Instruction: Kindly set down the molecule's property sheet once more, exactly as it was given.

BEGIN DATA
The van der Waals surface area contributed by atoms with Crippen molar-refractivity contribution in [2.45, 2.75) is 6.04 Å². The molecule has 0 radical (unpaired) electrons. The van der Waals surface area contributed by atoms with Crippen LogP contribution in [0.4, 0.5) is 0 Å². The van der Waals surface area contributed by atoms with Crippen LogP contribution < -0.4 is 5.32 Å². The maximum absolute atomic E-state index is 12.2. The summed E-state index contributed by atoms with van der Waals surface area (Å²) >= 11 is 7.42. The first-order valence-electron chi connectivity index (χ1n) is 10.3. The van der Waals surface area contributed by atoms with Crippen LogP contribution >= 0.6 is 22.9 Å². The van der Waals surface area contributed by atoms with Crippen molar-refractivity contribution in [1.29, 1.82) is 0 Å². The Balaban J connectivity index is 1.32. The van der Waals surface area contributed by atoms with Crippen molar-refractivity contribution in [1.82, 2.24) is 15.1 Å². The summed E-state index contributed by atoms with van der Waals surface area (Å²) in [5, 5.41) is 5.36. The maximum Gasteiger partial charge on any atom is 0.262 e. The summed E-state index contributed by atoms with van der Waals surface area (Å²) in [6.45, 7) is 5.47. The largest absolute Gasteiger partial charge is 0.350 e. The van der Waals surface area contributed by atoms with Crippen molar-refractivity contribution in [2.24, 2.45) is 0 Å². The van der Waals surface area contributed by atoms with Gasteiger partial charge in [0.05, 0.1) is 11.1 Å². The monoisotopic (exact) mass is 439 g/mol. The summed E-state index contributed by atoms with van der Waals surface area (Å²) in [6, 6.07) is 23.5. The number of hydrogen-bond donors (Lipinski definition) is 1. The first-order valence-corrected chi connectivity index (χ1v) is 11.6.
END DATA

The van der Waals surface area contributed by atoms with Crippen molar-refractivity contribution in [2.45, 2.75) is 6.04 Å². The molecule has 0 radical (unpaired) electrons. The van der Waals surface area contributed by atoms with Crippen LogP contribution in [0.4, 0.5) is 0 Å². The van der Waals surface area contributed by atoms with Crippen LogP contribution < -0.4 is 5.32 Å². The maximum absolute atomic E-state index is 12.2. The summed E-state index contributed by atoms with van der Waals surface area (Å²) >= 11 is 7.42. The first-order valence-electron chi connectivity index (χ1n) is 10.3. The van der Waals surface area contributed by atoms with Crippen LogP contribution >= 0.6 is 22.9 Å². The van der Waals surface area contributed by atoms with Crippen molar-refractivity contribution in [1.29, 1.82) is 0 Å². The Balaban J connectivity index is 1.32. The van der Waals surface area contributed by atoms with Crippen molar-refractivity contribution in [1.82, 2.24) is 15.1 Å². The summed E-state index contributed by atoms with van der Waals surface area (Å²) in [5, 5.41) is 5.36. The maximum Gasteiger partial charge on any atom is 0.262 e. The summed E-state index contributed by atoms with van der Waals surface area (Å²) in [6.45, 7) is 5.47. The largest absolute Gasteiger partial charge is 0.350 e. The van der Waals surface area contributed by atoms with Crippen molar-refractivity contribution in [2.24, 2.45) is 0 Å². The van der Waals surface area contributed by atoms with Gasteiger partial charge in [0.05, 0.1) is 11.1 Å². The monoisotopic (exact) mass is 439 g/mol. The summed E-state index contributed by atoms with van der Waals surface area (Å²) in [6, 6.07) is 23.5. The number of hydrogen-bond donors (Lipinski definition) is 1. The first-order valence-corrected chi connectivity index (χ1v) is 11.6.